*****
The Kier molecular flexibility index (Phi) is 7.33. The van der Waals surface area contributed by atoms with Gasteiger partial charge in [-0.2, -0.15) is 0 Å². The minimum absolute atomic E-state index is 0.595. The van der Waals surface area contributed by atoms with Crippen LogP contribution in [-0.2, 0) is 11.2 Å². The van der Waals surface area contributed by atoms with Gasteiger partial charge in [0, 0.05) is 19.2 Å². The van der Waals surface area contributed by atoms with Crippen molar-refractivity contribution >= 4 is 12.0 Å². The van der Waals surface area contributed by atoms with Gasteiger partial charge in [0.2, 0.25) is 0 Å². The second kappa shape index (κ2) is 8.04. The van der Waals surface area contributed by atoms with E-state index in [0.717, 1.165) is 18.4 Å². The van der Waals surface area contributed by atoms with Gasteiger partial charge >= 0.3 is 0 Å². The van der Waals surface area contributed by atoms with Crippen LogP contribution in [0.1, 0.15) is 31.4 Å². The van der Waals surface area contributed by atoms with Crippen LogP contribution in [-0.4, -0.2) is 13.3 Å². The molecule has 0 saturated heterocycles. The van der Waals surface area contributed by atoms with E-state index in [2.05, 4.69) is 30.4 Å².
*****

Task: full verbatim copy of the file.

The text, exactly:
The Kier molecular flexibility index (Phi) is 7.33. The van der Waals surface area contributed by atoms with Gasteiger partial charge in [-0.2, -0.15) is 0 Å². The minimum absolute atomic E-state index is 0.595. The van der Waals surface area contributed by atoms with Crippen LogP contribution in [-0.2, 0) is 11.2 Å². The van der Waals surface area contributed by atoms with Gasteiger partial charge in [0, 0.05) is 19.2 Å². The van der Waals surface area contributed by atoms with Crippen molar-refractivity contribution >= 4 is 12.0 Å². The van der Waals surface area contributed by atoms with Gasteiger partial charge in [0.2, 0.25) is 0 Å². The second kappa shape index (κ2) is 8.04. The van der Waals surface area contributed by atoms with E-state index in [0.717, 1.165) is 18.4 Å². The van der Waals surface area contributed by atoms with Gasteiger partial charge >= 0.3 is 0 Å². The van der Waals surface area contributed by atoms with Crippen LogP contribution in [0.1, 0.15) is 31.4 Å². The van der Waals surface area contributed by atoms with Crippen LogP contribution in [-0.4, -0.2) is 13.3 Å². The molecule has 0 saturated heterocycles. The van der Waals surface area contributed by atoms with E-state index in [2.05, 4.69) is 30.4 Å².